• 66°

Blame it on me

Well, I’ve apparently gone and done it.

It appears I’ve buried upstate New York, particularly the Oswego area, with snow. And not just any snow but my old childhood friend lake effect snow.

I guess it was the column I wrote a couple weeks ago about my memories of snow and subsequently created some kind of tulpa, a thought projection that dumped foot after foot of snow onto Oswego, NY.

Oswego just happens to be the town where I went to college, about 45 minutes away from Sodus, the town where I grew up.

Believe it or not Sodus doesn’t have as much snow on the ground as Oswego, but my mom will happily tell you it got its share.

If you haven’t seen the images on television of the snow filled city of Oswego crammed in between segments of Anna Nicole Smith’s death and war torn Iraq, then you’ve missed quite a sight.

People shoveling out their cars, driveways, sidewalks and even roofs, to prevent them from collapsing.

Over the last 11 days the area has been hit by lake effect snow and even a blizzard, bringing Oswego County’s snow amount totals almost to 100 inches.

The town of Mexico, which got the worst of the snow, isn’t looking quite as warm as its namesake now days. The snow level in Mexico has reportedly reached 11 feet.

The National Guard has been called in to clear snow packed roads.

All of the news coverage on the snow has brought tourists to the area who want to see it for themselves, driving around town gawking as if it were any other normal tourist attraction.

With the town bogged down in snow, some Oswego citizens have no choice but to sit in their houses and treat the snow like an export and sell it on EBay.

No offense to them, but if I had 11 feet sitting in my yard, I would be giving it away for free.

Now a lot of forecasters are saying that this isn’t unusual for the area and I half agree with them.

Oswego is no stranger to lake effect and all snow storms of the kind; after all the unfortunate town sits on the eastern shore of Lake Ontario. It may as well have a red and white target sign painted on it.

It’s not uncommon for snow amounts in Oswego to reach four or five feet after a good dump of lake effect.

But nine to 11 feet?

That may be normal for the North Pole, but not for Oswego.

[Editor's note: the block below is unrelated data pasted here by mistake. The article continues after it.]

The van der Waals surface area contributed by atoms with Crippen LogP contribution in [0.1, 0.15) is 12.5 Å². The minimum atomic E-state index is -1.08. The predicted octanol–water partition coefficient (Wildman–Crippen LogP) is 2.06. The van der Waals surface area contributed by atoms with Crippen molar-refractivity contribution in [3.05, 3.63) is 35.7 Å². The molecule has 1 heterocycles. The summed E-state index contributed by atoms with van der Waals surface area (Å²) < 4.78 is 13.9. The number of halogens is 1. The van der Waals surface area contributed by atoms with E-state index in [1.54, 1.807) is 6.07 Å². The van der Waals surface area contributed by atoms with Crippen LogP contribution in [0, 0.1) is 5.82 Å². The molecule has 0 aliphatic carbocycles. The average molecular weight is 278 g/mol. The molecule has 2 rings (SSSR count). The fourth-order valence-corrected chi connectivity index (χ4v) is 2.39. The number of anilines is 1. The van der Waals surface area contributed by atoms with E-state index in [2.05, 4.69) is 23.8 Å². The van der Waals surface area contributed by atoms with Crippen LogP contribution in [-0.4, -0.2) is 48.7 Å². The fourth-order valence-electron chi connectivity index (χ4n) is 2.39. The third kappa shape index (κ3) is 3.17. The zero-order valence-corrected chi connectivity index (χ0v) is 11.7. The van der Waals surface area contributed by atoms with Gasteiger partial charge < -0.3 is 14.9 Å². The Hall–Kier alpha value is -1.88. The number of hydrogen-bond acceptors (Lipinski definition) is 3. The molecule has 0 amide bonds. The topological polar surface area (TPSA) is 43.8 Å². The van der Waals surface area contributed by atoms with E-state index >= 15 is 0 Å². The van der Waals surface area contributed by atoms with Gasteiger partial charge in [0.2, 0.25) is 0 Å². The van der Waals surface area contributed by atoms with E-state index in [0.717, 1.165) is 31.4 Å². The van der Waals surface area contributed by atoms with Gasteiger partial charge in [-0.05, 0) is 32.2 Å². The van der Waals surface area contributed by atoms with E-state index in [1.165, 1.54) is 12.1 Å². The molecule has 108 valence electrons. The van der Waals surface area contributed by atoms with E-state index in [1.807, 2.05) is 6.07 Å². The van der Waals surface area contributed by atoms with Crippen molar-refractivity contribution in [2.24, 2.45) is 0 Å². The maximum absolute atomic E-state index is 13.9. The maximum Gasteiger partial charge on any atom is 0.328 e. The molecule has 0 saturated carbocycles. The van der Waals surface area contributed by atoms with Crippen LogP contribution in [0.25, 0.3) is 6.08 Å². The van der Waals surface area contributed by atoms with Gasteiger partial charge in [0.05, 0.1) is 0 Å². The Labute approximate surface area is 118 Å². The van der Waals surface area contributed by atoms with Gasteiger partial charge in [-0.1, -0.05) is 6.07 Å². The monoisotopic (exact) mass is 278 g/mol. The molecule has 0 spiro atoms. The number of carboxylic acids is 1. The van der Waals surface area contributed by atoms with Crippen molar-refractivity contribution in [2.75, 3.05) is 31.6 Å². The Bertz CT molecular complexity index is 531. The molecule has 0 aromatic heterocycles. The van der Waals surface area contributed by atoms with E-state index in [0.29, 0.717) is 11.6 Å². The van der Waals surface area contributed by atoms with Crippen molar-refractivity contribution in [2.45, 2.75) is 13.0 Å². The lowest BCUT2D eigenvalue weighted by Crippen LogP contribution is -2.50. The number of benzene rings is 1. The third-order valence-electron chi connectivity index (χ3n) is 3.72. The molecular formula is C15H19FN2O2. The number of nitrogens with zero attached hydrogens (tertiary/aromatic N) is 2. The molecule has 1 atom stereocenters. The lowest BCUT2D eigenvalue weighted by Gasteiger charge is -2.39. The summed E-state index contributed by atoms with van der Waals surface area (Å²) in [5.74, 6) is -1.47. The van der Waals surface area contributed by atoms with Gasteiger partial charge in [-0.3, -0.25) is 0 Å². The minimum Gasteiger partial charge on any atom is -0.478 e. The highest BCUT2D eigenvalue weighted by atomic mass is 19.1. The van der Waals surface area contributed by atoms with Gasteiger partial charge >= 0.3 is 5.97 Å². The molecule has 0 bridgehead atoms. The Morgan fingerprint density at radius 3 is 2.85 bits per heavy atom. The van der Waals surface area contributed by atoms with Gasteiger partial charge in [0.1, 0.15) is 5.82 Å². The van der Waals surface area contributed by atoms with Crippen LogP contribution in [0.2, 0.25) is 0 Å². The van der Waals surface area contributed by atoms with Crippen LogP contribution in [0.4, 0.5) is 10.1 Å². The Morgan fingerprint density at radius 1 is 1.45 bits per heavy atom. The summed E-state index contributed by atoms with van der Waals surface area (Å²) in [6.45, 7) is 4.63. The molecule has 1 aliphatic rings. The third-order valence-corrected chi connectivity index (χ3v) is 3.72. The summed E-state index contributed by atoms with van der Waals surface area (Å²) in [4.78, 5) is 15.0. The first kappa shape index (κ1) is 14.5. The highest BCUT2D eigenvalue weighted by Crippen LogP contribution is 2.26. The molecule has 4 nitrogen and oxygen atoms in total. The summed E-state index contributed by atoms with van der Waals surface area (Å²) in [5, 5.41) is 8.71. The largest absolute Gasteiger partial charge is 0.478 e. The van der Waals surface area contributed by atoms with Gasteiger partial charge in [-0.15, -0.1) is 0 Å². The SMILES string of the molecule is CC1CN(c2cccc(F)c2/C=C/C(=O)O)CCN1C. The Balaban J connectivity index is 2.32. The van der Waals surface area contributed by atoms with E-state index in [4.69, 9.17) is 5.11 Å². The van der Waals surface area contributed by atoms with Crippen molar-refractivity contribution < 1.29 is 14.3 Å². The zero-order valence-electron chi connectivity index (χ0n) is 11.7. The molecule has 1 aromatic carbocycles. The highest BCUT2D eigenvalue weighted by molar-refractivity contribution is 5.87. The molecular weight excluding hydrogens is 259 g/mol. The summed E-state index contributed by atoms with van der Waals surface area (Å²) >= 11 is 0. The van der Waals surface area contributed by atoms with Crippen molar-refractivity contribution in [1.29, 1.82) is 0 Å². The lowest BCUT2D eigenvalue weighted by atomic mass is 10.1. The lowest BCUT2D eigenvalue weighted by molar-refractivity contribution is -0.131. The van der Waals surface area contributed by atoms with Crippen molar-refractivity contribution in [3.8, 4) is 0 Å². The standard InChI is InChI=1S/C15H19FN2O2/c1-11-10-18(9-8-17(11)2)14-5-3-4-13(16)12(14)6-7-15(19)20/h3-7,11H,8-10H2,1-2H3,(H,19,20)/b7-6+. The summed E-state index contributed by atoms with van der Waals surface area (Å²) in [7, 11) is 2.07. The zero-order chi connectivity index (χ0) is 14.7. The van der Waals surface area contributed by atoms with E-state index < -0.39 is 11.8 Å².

And in case you don’t think dealing with tons of snow is fun, try being an Oswego State student for one day.

The campus lays on the shoreline of the lake and as it is known for its lake effect snow. Oswego is known for its gale force winds.

Wind that comes off the lake can reach upwards of 20 to 40 mph.

Now mix that fact with a ton of snow and you have a mess.

Imagine walking to class at 8 a.m. having to scale mountainous snow drifts.

When you walk in no one cares that you’re shaking off snow, massaging your hypothermic hands and trying to tame your unruly hair.

Not just because it’s eight in the morning on a college campus, but because they look just as worse.

Trying to walk on a freshly plowed sidewalk has its perks too. Usually the plow doesn’t pick up all the snow, leaving a good inch of snow to walk on. This is usually done on the roads also to give traction to vehicles.

But for students walking on the sidewalks when it’s in that condition is the equivalency of walking in sand. I can assure you most of the graduates from Oswego State have nice calves because of a few Oswego snow storms.

Now that I’ve moved south many of my friends in Oswego think that I’ve forgotten those cold Oswego days.

The other day I got an email from a friend who’s still in college. In it he brought up how much snow the area had suffered and then offered a question.

“Do you even remember what snow looks like?” he wrote.

Yes, Anthony I do still remember what snow looks like and if I forget all I have to do is turn on the television.